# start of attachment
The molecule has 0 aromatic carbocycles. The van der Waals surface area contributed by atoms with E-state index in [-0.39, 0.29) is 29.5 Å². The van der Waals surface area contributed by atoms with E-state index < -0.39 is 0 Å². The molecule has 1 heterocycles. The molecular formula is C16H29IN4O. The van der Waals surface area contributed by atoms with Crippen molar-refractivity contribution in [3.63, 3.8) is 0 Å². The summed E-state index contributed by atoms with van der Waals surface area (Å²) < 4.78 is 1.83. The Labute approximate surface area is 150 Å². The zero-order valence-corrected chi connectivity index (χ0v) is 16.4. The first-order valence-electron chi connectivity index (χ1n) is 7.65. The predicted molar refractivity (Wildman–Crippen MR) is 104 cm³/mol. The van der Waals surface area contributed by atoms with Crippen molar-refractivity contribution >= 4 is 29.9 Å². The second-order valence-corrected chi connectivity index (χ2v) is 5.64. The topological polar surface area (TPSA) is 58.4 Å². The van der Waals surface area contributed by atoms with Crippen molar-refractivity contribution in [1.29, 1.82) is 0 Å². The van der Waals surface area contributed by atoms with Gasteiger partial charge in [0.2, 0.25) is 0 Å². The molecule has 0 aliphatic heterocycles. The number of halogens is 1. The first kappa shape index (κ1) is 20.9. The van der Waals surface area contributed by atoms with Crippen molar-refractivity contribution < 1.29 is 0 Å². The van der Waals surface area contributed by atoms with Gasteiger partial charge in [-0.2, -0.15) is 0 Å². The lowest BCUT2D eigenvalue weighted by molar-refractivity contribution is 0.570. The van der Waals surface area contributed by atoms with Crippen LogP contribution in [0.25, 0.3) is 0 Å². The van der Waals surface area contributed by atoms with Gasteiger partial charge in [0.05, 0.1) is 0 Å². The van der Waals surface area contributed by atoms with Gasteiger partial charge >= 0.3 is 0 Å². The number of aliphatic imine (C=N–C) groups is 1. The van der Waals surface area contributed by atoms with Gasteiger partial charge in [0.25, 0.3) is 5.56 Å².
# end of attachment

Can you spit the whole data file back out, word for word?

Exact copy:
The molecule has 0 aromatic carbocycles. The van der Waals surface area contributed by atoms with E-state index in [-0.39, 0.29) is 29.5 Å². The van der Waals surface area contributed by atoms with E-state index < -0.39 is 0 Å². The molecule has 1 heterocycles. The molecular formula is C16H29IN4O. The van der Waals surface area contributed by atoms with Crippen molar-refractivity contribution in [3.63, 3.8) is 0 Å². The summed E-state index contributed by atoms with van der Waals surface area (Å²) < 4.78 is 1.83. The Labute approximate surface area is 150 Å². The zero-order valence-corrected chi connectivity index (χ0v) is 16.4. The first-order valence-electron chi connectivity index (χ1n) is 7.65. The predicted molar refractivity (Wildman–Crippen MR) is 104 cm³/mol. The van der Waals surface area contributed by atoms with Crippen molar-refractivity contribution >= 4 is 29.9 Å². The second-order valence-corrected chi connectivity index (χ2v) is 5.64. The topological polar surface area (TPSA) is 58.4 Å². The van der Waals surface area contributed by atoms with Crippen molar-refractivity contribution in [1.29, 1.82) is 0 Å². The van der Waals surface area contributed by atoms with Gasteiger partial charge in [0.2, 0.25) is 0 Å². The molecule has 0 aliphatic heterocycles. The number of halogens is 1. The first kappa shape index (κ1) is 20.9. The van der Waals surface area contributed by atoms with Crippen molar-refractivity contribution < 1.29 is 0 Å². The van der Waals surface area contributed by atoms with Gasteiger partial charge in [-0.2, -0.15) is 0 Å². The lowest BCUT2D eigenvalue weighted by molar-refractivity contribution is 0.570. The van der Waals surface area contributed by atoms with Crippen LogP contribution in [0.25, 0.3) is 0 Å². The van der Waals surface area contributed by atoms with Gasteiger partial charge in [0.05, 0.1) is 0 Å². The van der Waals surface area contributed by atoms with Gasteiger partial charge >= 0.3 is 0 Å². The number of aliphatic imine (C=N–C) groups is 1. The van der Waals surface area contributed by atoms with Gasteiger partial charge in [0.25, 0.3) is 5.56 Å².